I am just an amateur web editor and have had a non-commercial personal website www.mysurname.example with useful technical tips and culture content since 1999. I code my web pages directly in HTML and use a cheap web hosting service with cPanel.

Recently I have noticed that other domain names with funny names like www.abeautytips.example and www.ketorecipeideas.example are pointing to my website. These are probably not complete copies, because as soon as I change something on www.mysurname.example, the changes are immediately visible there as well.

Sometimes, however, there is an automatic change, e.g. <a href="mailto:[email protected]"> is changed to <a href="/cdn-cgi/l/email-protection#afc2ceddc4c0efdfc6c1dbcaddc6cc81ccc0c2">, which, strangely enough, does not change the address. This indicates that these pages are actually piping my website in real time.

How dangerous is this and what can I do about it? Please note that I am a complete amateur, have no access to Linux and my webmaster capabilities are limited by the cPanel menus.

I also wonder why is this happening. My website is not important and does not have much traffic (according to my PHP counter, maybe a few dozen page views per day, and many of those are just web spiders; according to cPanel, 5 GB of web traffic per month, including webmail). I also found, using the Wayback Machine - Internet Archive, that copycat webpages used to exist as real webpages.


2 Answers 2


There are a couple things you can do about it:

  1. Add canonical tags to every page on your site. For example one of the pages on your site should have this tag in the <head> section:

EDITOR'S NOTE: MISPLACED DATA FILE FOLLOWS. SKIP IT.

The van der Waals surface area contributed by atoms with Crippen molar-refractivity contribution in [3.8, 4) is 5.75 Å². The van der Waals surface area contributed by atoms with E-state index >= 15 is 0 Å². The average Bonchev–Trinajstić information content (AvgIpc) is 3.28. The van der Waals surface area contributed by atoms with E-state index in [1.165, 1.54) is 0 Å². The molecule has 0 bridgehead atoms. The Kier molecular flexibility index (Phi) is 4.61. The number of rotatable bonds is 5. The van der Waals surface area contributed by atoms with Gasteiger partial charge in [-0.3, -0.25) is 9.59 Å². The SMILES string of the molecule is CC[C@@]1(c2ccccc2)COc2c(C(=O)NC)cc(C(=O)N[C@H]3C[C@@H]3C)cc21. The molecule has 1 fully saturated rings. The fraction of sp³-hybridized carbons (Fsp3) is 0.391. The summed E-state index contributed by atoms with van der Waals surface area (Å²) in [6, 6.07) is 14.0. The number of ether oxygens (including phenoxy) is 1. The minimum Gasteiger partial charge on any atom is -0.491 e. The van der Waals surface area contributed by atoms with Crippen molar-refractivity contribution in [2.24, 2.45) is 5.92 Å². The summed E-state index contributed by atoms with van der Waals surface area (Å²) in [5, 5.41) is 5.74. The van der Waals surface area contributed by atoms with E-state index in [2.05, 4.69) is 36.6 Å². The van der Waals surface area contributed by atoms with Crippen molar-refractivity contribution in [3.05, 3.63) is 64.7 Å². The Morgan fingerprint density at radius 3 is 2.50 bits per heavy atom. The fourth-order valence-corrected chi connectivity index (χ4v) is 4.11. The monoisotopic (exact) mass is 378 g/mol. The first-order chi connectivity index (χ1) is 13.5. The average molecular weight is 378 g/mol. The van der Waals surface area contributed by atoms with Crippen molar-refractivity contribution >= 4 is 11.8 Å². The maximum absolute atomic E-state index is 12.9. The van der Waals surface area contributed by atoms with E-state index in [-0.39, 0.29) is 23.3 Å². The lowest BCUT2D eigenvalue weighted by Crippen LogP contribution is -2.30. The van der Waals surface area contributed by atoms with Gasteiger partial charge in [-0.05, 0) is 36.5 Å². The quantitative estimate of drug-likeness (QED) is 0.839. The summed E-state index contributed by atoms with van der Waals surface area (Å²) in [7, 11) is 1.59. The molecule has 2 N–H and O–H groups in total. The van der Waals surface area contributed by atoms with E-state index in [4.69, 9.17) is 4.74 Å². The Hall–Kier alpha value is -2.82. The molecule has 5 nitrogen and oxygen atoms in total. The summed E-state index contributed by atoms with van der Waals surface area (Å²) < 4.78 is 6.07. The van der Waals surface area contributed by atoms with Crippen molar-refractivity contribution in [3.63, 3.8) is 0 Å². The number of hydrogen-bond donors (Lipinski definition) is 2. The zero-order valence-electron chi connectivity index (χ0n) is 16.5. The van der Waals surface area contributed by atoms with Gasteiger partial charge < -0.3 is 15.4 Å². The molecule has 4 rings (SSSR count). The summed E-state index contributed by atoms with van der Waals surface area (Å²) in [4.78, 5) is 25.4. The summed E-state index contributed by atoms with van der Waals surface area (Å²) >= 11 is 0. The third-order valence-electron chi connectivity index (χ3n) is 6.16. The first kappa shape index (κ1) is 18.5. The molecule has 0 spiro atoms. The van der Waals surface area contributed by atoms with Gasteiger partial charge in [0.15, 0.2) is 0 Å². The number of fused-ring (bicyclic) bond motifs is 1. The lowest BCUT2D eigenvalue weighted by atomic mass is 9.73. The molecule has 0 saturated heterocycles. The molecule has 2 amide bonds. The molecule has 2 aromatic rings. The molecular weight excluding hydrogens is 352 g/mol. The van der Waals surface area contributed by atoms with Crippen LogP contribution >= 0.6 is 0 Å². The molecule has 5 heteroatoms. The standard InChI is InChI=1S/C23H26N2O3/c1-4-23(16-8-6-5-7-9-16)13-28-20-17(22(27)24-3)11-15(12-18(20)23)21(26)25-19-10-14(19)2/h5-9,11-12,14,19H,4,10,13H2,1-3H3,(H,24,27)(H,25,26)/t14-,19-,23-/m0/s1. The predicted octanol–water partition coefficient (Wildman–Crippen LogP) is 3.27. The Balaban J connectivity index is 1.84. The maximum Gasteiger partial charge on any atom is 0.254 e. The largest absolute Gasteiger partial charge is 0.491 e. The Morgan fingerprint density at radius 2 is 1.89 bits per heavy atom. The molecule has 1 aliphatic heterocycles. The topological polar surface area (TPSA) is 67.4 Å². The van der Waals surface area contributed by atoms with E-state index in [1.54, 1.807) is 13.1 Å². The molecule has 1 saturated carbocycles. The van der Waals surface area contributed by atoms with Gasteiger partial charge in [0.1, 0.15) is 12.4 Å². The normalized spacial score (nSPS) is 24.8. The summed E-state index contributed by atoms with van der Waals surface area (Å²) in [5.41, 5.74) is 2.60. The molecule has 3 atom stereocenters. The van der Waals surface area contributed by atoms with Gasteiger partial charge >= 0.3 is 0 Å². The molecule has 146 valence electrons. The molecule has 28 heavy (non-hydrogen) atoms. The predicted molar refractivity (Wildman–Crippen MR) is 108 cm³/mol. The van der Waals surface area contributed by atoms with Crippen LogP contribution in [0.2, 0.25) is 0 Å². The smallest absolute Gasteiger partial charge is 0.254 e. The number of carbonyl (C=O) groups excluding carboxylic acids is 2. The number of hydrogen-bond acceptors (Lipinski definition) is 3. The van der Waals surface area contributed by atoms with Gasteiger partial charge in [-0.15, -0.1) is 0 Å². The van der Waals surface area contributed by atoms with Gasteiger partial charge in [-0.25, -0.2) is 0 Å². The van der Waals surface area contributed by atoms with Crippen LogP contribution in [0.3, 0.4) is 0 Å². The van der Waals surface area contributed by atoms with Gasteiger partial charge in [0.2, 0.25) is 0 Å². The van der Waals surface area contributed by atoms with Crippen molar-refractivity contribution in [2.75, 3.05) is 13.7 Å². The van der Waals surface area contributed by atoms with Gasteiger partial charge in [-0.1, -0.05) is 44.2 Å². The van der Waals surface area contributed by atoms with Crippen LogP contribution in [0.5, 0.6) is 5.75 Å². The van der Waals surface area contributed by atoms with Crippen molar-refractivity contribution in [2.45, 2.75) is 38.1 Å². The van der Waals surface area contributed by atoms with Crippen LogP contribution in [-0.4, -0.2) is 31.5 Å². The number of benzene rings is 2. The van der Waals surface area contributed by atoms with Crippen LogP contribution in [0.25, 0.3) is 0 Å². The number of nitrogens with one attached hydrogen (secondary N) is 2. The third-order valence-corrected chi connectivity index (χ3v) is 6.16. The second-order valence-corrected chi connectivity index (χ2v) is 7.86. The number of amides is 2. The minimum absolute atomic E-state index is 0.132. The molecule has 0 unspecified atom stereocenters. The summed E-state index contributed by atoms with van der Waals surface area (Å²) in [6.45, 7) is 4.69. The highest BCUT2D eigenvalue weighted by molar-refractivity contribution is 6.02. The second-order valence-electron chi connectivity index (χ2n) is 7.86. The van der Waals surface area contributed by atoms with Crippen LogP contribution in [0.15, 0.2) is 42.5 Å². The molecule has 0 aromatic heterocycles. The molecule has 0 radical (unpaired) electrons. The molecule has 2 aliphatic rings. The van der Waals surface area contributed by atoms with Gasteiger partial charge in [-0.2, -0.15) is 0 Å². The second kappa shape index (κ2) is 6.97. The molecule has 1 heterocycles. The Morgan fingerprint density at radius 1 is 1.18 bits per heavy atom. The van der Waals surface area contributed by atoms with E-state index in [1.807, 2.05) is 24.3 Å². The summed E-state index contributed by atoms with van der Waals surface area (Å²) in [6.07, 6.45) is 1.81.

<link rel=canonical href=https://www.mysurname.example/mped.html>

    Doing this will let Google know which is the correct URL to index, even when it finds the same content on other domains.

  2. Add code to your .htaccess file to redirect any of these alternate domains to your domain name:

    RewriteEngine On
    RewriteCond %{HTTP_HOST} !^www\.mysurname\.example$ [NC]
    RewriteRule ^(.*)$ https://www.mysurname.example/$1 [R=301,L]

    That way if somebody requests an alternate domain name from your web host's server, the server will issue a redirect rather than serve the content for your site.

This kind of problem is usually caused by other people accidentally pointing their domain to your web server via DNS and your web server being configured to serve your site as the "default". When you are on cheap shared hosting, it is very unusual to have your site configured as the default, but it can happen. In Apache's configuration, whatever site comes first in the configuration is the default. Most hosting companies make sure that their own site is first, or that a dummy site that shows an error is first. It is possible that your site is listed first by your hosting company.

As far as the changed email links, that is done by Cloudflare. If I visit that /cdn-cgi/l/email-protection URL on one of the other domain names, I see a message from Cloudflare explaining that they are trying to obfuscate email addresses. Cloudflare is a content delivery network (CDN) that uses servers all over the globe to proxy and cache websites that are configured to use it. Sites choose to use a CDN because it makes their web site faster. The reverse proxy has Cloudflare act like a pipe between your server and the visitor, so they can (and do) alter the pages a bit in some cases. Some of these alternate domains are set up to use Cloudflare where their DNS points to Cloudflare and then Cloudflare is configured to use your server as its "origin server." It is likely that if you were to redirect to your domain with .htaccess, Cloudflare would also redirect these sites.